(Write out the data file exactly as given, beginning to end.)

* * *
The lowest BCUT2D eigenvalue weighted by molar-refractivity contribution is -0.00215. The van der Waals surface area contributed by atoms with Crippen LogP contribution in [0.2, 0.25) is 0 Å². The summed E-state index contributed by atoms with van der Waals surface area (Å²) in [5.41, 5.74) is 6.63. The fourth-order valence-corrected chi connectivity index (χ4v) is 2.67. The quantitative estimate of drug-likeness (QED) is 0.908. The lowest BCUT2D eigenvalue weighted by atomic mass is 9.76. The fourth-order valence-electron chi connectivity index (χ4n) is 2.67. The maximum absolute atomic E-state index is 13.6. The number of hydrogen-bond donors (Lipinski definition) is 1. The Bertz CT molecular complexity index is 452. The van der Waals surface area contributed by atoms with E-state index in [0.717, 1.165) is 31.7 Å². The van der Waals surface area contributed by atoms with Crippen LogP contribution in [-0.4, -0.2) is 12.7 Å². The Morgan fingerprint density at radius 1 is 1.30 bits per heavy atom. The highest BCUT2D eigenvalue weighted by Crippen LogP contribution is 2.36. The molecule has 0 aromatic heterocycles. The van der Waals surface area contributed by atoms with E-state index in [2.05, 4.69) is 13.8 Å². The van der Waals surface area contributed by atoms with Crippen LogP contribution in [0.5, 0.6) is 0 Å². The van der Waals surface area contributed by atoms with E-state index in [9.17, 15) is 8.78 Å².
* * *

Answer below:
The lowest BCUT2D eigenvalue weighted by molar-refractivity contribution is -0.00215. The van der Waals surface area contributed by atoms with Crippen LogP contribution in [0.2, 0.25) is 0 Å². The summed E-state index contributed by atoms with van der Waals surface area (Å²) in [5.41, 5.74) is 6.63. The fourth-order valence-corrected chi connectivity index (χ4v) is 2.67. The quantitative estimate of drug-likeness (QED) is 0.908. The lowest BCUT2D eigenvalue weighted by atomic mass is 9.76. The fourth-order valence-electron chi connectivity index (χ4n) is 2.67. The maximum absolute atomic E-state index is 13.6. The number of hydrogen-bond donors (Lipinski definition) is 1. The Bertz CT molecular complexity index is 452. The van der Waals surface area contributed by atoms with E-state index in [0.717, 1.165) is 31.7 Å². The van der Waals surface area contributed by atoms with Crippen LogP contribution in [-0.4, -0.2) is 12.7 Å². The Morgan fingerprint density at radius 1 is 1.30 bits per heavy atom. The highest BCUT2D eigenvalue weighted by Crippen LogP contribution is 2.36. The molecule has 0 aromatic heterocycles. The van der Waals surface area contributed by atoms with E-state index in [2.05, 4.69) is 13.8 Å². The van der Waals surface area contributed by atoms with Crippen LogP contribution in [0.5, 0.6) is 0 Å². The van der Waals surface area contributed by atoms with E-state index in [9.17, 15) is 8.78 Å².